On September 11, 2001, 19 al Qaeda Islamic militants carried out a hateful, pre-meditated, co-ordinated attack on the World Trade Center in New York City, the Pentagon in Arlington, and an unknown target location that failed and crashed in Shanksville, PA. These attacks caused the deaths of 2,985 innocent civilians. This day quickly became known as simply “9-11.” The mere mention of “9-11” now instantly brings memories and horrible images of planes flying into the Twin Towers; burning, smoking buildings; collapse; and crowds running from onrushing dust clouds. These memories and images, and more, are burned into the memory of millions who vividly remember that day.
However, an effort seems to be afoot to divert attention away from the 2,985 murdered innocents and toward the First Responders. I am hearing about, and have actually attended a program, and am hearing TV personalities, all talking like 9-11 was more about the First Responders than it was about the victims.
The First Responders were not the targets of the attack. They were “merely” involved in trying to rescue those who were the targets. The civilians, the buildings they were in, and the whole of America were the targets.
This is not to minimize any of the wonderful things First Responders did on 9-11, or at any time before, or since. This is a heroic group of people to be sure. They are always willing, and keep themselves available on short notice, to risk their lives to save people they do not know and property in which they have no vested interest. To their very great credit, First Responders were prominently involved on 9-11, and many were tragically killed on this day. This makes them permanently attached to the event, of course.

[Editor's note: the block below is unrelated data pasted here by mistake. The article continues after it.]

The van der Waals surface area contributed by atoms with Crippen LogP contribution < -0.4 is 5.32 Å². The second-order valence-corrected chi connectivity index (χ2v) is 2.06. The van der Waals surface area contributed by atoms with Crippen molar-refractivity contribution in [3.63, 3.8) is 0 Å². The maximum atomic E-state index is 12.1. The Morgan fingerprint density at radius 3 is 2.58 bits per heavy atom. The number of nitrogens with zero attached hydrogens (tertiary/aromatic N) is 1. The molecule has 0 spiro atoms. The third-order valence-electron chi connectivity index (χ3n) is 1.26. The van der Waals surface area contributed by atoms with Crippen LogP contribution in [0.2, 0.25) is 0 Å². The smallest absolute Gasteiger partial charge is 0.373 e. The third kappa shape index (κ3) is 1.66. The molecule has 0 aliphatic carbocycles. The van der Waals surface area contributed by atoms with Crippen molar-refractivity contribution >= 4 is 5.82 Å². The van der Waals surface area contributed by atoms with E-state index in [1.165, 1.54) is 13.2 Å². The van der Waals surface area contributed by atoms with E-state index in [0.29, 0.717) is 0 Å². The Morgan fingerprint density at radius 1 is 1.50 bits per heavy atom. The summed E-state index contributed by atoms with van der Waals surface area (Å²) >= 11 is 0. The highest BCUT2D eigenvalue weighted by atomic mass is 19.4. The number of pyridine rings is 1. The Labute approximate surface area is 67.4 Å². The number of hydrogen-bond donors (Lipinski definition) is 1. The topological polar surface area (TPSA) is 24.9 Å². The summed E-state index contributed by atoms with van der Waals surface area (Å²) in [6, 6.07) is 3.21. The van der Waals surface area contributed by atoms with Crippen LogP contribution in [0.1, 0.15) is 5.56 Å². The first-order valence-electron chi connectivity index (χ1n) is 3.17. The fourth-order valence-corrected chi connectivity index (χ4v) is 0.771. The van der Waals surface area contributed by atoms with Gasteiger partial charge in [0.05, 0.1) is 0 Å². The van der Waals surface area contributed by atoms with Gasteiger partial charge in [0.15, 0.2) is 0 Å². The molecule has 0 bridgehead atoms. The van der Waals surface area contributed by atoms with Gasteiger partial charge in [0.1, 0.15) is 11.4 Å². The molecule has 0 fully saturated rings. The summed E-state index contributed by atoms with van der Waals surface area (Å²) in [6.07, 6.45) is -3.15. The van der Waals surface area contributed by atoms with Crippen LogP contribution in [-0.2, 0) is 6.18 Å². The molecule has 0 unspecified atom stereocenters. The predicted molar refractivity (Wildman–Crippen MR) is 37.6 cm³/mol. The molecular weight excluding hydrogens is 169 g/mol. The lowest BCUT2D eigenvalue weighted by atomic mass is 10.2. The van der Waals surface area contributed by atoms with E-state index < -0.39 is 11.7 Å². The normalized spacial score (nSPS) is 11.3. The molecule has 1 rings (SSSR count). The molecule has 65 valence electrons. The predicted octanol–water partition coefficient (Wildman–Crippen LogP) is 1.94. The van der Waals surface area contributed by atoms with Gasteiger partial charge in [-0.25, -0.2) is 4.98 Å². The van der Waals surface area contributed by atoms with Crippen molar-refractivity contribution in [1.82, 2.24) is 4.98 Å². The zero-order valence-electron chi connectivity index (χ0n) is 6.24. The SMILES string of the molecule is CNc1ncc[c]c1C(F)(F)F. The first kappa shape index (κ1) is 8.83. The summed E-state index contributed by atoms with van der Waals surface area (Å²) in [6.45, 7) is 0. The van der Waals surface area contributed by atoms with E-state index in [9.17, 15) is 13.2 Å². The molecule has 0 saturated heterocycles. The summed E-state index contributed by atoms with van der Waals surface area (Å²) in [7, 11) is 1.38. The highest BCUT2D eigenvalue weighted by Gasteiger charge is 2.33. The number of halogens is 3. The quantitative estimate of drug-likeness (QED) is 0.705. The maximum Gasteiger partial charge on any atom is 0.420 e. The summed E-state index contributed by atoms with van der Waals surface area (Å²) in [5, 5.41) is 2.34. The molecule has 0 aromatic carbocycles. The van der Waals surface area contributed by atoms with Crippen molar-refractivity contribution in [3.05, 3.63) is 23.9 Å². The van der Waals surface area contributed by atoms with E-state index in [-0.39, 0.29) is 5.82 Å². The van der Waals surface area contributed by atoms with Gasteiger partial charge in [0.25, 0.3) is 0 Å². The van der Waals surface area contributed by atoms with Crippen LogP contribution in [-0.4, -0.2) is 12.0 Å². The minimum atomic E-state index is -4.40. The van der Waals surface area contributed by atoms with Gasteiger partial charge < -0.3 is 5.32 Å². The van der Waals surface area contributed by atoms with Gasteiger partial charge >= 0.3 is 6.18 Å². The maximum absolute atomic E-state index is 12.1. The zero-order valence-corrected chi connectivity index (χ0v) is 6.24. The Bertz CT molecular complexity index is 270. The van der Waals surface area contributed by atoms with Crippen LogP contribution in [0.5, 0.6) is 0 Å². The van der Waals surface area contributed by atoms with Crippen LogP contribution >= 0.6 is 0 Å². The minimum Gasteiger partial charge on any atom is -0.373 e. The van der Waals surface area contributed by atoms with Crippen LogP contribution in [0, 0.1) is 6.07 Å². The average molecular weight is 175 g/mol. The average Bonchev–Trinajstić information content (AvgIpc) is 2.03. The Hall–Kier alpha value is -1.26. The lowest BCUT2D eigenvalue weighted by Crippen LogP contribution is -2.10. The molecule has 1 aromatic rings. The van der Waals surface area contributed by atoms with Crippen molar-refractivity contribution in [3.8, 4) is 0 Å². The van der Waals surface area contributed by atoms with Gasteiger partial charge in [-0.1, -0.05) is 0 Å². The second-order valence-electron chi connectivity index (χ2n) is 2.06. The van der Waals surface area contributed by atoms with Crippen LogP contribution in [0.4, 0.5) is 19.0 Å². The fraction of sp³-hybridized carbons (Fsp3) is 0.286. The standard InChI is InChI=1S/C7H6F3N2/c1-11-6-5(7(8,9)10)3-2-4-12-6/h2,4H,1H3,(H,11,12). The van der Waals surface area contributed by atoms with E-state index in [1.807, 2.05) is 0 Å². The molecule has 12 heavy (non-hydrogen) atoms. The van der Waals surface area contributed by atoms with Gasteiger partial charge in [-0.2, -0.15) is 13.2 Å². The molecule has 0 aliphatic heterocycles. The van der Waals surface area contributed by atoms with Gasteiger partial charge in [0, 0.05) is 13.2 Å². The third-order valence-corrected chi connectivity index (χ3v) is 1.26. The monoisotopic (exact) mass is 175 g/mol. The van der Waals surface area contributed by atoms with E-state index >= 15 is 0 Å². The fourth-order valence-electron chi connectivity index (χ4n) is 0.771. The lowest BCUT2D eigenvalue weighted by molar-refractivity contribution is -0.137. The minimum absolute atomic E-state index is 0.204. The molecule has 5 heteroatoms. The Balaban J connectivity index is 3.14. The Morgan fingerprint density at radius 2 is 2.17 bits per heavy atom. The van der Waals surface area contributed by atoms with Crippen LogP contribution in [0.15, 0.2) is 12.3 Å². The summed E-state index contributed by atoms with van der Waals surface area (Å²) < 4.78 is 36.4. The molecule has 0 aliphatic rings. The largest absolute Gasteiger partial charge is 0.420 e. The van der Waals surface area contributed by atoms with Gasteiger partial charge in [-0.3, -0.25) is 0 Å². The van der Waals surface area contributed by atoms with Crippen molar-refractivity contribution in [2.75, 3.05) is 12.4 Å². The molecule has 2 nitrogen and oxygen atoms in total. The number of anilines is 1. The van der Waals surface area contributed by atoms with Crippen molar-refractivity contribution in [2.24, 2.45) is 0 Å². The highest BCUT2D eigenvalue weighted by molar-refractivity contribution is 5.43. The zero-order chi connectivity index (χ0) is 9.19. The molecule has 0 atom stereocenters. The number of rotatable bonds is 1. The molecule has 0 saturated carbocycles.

I think it is appropriate – and probably overdue – that First Responders have a day, or more, set aside to commemorate them and their contributions to society. But 9-11 is not that day. I am a First Responder (4-year volunteer fireman at Sturgis, MS). I don’t accept that 9-11 be that day. 9-11 should never be mixed with, or diluted with, anything that draws attention away from the victims and what happened to them, and to us, that day.
To shift attention away from the people who were killed, to the people who tried to save them, is a step away from what should remain the central focus of the event. We should not take that step. Taking that step is like a funeral service that talks more about the doctors and nurses who tried to save the diseased than it talks about the diseased himself who is there to be remembered, celebrated, and then buried. Of COURSE we appreciate the doctors and nurses who labored to save the departed loved one – and our appreciation for them is ongoing – but THE SERVICE IS NOT ABOUT THEM AT THIS TIME.
Let’s set a day to show First Responders our appreciation and support. But set that day so that it does not conflict with the victims of 9-11… so that it does not draw attention to First Responders at the expense of the victims of 9-11. 9-11 should be reserved to always, and only, commemorate the deaths of these people, and to remember with resolve those who killed them.